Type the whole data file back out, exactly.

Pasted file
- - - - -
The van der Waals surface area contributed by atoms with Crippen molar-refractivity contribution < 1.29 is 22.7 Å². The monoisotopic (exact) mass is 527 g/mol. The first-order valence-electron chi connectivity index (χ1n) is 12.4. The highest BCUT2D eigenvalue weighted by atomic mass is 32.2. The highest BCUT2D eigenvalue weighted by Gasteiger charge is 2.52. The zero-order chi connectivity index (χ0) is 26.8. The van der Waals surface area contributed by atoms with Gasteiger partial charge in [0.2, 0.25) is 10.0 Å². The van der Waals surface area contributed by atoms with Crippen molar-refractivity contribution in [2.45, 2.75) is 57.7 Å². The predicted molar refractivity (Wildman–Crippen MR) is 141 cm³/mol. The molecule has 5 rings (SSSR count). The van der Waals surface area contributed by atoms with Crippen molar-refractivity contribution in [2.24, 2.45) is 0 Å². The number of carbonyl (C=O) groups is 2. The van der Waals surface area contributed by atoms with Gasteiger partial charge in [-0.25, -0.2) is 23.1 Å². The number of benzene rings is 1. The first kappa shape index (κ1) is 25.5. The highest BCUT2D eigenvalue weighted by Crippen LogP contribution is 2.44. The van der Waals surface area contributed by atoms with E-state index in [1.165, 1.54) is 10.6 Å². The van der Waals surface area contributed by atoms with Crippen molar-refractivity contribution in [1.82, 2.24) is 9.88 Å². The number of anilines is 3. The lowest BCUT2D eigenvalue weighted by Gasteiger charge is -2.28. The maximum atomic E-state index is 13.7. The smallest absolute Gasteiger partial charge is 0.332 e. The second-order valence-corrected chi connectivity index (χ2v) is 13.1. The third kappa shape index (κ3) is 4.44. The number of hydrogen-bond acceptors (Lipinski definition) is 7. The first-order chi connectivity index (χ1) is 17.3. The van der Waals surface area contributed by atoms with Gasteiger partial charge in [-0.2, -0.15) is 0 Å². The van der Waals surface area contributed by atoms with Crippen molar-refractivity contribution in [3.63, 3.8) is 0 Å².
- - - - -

The van der Waals surface area contributed by atoms with Crippen molar-refractivity contribution < 1.29 is 22.7 Å². The monoisotopic (exact) mass is 527 g/mol. The first-order valence-electron chi connectivity index (χ1n) is 12.4. The highest BCUT2D eigenvalue weighted by atomic mass is 32.2. The highest BCUT2D eigenvalue weighted by Gasteiger charge is 2.52. The zero-order chi connectivity index (χ0) is 26.8. The van der Waals surface area contributed by atoms with Gasteiger partial charge in [0.2, 0.25) is 10.0 Å². The van der Waals surface area contributed by atoms with Crippen molar-refractivity contribution in [2.45, 2.75) is 57.7 Å². The predicted molar refractivity (Wildman–Crippen MR) is 141 cm³/mol. The molecule has 5 rings (SSSR count). The van der Waals surface area contributed by atoms with Crippen molar-refractivity contribution in [2.24, 2.45) is 0 Å². The number of carbonyl (C=O) groups is 2. The van der Waals surface area contributed by atoms with Gasteiger partial charge in [-0.25, -0.2) is 23.1 Å². The number of benzene rings is 1. The first kappa shape index (κ1) is 25.5. The highest BCUT2D eigenvalue weighted by Crippen LogP contribution is 2.44. The van der Waals surface area contributed by atoms with E-state index in [1.165, 1.54) is 10.6 Å². The van der Waals surface area contributed by atoms with Crippen molar-refractivity contribution in [1.82, 2.24) is 9.88 Å². The number of anilines is 3. The lowest BCUT2D eigenvalue weighted by Gasteiger charge is -2.28. The maximum atomic E-state index is 13.7. The smallest absolute Gasteiger partial charge is 0.332 e. The second-order valence-corrected chi connectivity index (χ2v) is 13.1. The third kappa shape index (κ3) is 4.44. The number of hydrogen-bond acceptors (Lipinski definition) is 7. The first-order chi connectivity index (χ1) is 17.3. The van der Waals surface area contributed by atoms with Gasteiger partial charge in [-0.2, -0.15) is 0 Å². The van der Waals surface area contributed by atoms with Crippen molar-refractivity contribution in [3.63, 3.8) is 0 Å².